Persuing my bookshelves, whilst considering this period of my life, I re-stumbled upon Sketches by Boz and realised that this book basically summed up my university career during which, I studied for a hybrid degree in English Literature and the History of Art. The premise of which was, that art and literature were interlinked and infused with social context. We had to develop a knowledge and understanding of the social context in order to analyse whatever novel or period of art we were studying. Sketches By Boz is a series of literary sketches or scenes written by Dickens about London in the early 1800’s. ‘Boz’ was a pen name used by Dickens during his early writing career and he used it , apparently, to keep his fiction writing seperate from his job as a journalist. It’s one of his earliest published works and in it, he depicts the life of the city in such rich detail, you can’t fail to be transported to, what has become known as, Dickensian London. As an exercise in the power of description, I don’t think you’ll find a better example. Just amazing. At a time when, it became hard for me to read books without analysing them, Sketches By Boz really stood out: the city of London and its characters literally leapt off the page. Re-reading bits of it now, in a different context, looking at his skill as a writer and observing how he created such intoxicating scenes, I’m so glad that I have re-discovered it. Got a feeling it’s going to come in as a useful reference while I’m doing the MA.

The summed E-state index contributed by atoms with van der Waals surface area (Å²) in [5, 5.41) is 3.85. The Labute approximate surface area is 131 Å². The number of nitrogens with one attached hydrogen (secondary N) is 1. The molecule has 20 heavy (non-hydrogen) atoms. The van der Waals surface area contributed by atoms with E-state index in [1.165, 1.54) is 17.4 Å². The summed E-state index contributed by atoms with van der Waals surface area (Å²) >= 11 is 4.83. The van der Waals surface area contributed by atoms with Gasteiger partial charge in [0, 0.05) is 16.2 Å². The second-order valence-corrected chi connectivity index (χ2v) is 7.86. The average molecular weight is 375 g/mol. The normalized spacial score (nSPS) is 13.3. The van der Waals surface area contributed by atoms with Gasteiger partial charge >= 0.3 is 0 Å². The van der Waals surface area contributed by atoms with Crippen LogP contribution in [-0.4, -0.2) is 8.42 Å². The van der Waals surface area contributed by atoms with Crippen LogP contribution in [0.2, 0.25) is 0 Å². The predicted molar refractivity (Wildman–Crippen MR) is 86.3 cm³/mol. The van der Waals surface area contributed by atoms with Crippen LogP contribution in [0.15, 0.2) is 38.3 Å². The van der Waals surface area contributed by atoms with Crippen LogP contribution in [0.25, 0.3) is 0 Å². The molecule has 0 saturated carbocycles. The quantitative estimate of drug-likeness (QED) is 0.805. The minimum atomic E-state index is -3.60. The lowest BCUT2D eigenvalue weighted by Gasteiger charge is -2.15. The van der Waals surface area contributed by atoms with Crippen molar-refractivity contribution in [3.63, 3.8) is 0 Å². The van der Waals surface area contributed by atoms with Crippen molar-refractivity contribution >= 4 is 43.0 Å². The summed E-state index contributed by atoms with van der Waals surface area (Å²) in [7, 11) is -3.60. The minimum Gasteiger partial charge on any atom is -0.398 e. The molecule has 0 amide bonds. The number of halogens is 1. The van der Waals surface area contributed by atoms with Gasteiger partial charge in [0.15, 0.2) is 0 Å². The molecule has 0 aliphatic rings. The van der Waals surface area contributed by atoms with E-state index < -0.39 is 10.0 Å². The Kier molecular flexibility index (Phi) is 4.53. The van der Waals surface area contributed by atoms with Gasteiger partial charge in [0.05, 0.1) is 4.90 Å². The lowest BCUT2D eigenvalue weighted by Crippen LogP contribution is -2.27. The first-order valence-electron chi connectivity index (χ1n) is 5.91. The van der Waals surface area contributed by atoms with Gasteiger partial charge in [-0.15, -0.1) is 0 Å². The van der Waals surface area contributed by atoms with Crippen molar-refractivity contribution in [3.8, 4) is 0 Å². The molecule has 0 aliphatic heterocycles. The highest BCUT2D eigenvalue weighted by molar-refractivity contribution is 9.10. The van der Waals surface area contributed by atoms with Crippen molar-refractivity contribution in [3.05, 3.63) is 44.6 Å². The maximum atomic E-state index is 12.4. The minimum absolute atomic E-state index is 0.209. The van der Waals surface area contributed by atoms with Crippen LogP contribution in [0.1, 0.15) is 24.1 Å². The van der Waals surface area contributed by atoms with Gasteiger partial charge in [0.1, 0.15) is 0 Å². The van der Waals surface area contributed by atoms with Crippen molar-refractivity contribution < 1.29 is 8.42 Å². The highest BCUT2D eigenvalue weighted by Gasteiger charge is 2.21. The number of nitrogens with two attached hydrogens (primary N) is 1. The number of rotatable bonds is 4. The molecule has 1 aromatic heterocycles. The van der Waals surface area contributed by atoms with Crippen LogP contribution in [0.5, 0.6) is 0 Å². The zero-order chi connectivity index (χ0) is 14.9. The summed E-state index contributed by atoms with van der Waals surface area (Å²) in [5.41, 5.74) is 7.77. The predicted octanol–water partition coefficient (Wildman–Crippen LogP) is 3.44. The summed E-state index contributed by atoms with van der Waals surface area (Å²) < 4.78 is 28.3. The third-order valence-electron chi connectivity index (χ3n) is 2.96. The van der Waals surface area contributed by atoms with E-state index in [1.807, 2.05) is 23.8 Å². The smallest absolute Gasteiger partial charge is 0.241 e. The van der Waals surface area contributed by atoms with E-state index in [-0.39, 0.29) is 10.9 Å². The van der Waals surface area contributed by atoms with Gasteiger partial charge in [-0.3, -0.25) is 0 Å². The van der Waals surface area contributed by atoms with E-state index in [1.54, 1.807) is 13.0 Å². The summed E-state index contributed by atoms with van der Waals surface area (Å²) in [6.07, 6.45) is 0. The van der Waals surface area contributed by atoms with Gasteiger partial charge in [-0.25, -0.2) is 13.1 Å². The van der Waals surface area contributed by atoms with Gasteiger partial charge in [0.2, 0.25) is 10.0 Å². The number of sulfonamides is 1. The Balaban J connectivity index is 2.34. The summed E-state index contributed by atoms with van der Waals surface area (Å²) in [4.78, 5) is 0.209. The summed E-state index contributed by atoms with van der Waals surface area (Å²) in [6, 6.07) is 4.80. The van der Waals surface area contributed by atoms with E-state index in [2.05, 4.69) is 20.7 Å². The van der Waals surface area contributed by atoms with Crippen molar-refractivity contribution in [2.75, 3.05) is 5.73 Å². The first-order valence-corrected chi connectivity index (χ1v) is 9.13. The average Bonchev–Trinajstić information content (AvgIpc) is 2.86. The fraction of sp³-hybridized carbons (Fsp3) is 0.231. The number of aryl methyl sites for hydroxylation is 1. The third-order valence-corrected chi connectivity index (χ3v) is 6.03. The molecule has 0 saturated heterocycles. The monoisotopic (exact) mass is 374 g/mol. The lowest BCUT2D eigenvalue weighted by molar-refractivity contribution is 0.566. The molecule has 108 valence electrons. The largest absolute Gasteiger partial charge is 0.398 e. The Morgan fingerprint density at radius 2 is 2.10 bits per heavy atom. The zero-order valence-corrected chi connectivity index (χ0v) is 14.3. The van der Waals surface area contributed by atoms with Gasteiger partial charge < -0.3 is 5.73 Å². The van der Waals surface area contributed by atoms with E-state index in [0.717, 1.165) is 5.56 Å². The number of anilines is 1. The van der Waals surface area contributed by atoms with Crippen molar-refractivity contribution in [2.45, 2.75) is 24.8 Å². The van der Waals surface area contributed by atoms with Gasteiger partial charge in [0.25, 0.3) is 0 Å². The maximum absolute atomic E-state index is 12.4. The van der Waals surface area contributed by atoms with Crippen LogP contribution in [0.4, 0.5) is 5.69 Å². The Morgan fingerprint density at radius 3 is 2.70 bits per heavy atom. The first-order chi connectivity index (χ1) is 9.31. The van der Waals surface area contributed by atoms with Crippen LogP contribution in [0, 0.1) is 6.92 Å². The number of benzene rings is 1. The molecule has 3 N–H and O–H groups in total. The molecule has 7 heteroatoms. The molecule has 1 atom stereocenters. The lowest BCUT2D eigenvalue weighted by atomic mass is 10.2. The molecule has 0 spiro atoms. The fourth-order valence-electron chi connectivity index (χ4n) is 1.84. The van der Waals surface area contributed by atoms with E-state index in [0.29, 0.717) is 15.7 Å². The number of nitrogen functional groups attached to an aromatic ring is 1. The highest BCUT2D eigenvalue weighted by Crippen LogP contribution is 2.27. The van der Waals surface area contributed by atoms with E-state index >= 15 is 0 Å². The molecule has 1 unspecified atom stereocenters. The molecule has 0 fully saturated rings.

Mid to Late Twenties: The Great Gatsby by F.Scott Fitzgerald
When I was younger, I thought my working life would lead to the lifestyle described by Fitzgerald in this book. For the most part, it didn’t, but there was the odd heady, decadent moment when I achieved something close. What I love about this book is its ability to draw you in to a world, that you know is false and flimsy, but you’re still mesmorised by it. I was twenty six when I first read this book, about to enter a short period, of about four or five years, which would later become known as the height of my career. After I finished reading it, I remember thinking, ‘I’ve got to get out’. So, in a sense, The Great Gatsby contributed to a new type of thinking, that maybe I could do something else, be something else. Anyway, here I am doing the something else in a bid to become the something else. Time will tell if it was worth the risk. And if, in the end, it turns out that it wasn’t, I won’t hold it against F.Scott Fitzgerald.
So that’s my five. In another few years I might revisit this list, maybe expand it to six books, one for each half decade. In the meantime, here’s a list of all the other amazing novels that didn’t quite make my five book cut. I reserve the right to add others or change my mind about these at any time, and I probably will.
The Little House on The Prairie by Laura Ingalls Wilder; The Growing Summer by Noel Streatfield; The Secret Garden by Frances Hodgson Burnett; The Happy Prince by Oscar Wilde; I Capture The Castle by Dodie Smith; Pride and Prejudice by Jane Austen; Jane Eyre by Charlotte Bronte; Everything by Thomas Hardy; Remains of The Day by Kazuo Ishiguro; The Winter King by Bernard Cornwall; The Vampire Lestat by Anne Rice; The Making of A Marchioness by Frances Hodgson Burnett, The Time Travelers Wife by Audrey Niffenegger.